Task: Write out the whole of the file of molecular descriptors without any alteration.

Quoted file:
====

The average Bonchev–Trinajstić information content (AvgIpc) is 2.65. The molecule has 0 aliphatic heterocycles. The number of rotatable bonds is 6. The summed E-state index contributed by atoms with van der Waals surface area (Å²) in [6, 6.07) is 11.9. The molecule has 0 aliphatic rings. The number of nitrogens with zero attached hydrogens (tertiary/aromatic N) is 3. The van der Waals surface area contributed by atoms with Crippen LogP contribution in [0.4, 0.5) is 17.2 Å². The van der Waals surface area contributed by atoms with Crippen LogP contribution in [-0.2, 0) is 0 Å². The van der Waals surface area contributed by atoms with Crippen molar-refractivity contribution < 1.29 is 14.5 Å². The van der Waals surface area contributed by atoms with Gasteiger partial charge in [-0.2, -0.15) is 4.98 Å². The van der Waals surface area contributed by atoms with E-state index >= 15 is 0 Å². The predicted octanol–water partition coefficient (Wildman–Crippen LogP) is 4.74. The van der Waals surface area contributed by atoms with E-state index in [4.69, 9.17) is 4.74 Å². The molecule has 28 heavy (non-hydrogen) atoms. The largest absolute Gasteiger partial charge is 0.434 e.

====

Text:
The average Bonchev–Trinajstić information content (AvgIpc) is 2.65. The molecule has 0 aliphatic heterocycles. The number of rotatable bonds is 6. The summed E-state index contributed by atoms with van der Waals surface area (Å²) in [6, 6.07) is 11.9. The molecule has 0 aliphatic rings. The number of nitrogens with zero attached hydrogens (tertiary/aromatic N) is 3. The van der Waals surface area contributed by atoms with Crippen LogP contribution in [0.4, 0.5) is 17.2 Å². The van der Waals surface area contributed by atoms with Crippen LogP contribution in [-0.2, 0) is 0 Å². The van der Waals surface area contributed by atoms with Crippen molar-refractivity contribution < 1.29 is 14.5 Å². The van der Waals surface area contributed by atoms with Gasteiger partial charge in [-0.2, -0.15) is 4.98 Å². The van der Waals surface area contributed by atoms with E-state index >= 15 is 0 Å². The predicted octanol–water partition coefficient (Wildman–Crippen LogP) is 4.74. The van der Waals surface area contributed by atoms with E-state index in [4.69, 9.17) is 4.74 Å². The molecule has 28 heavy (non-hydrogen) atoms. The largest absolute Gasteiger partial charge is 0.434 e.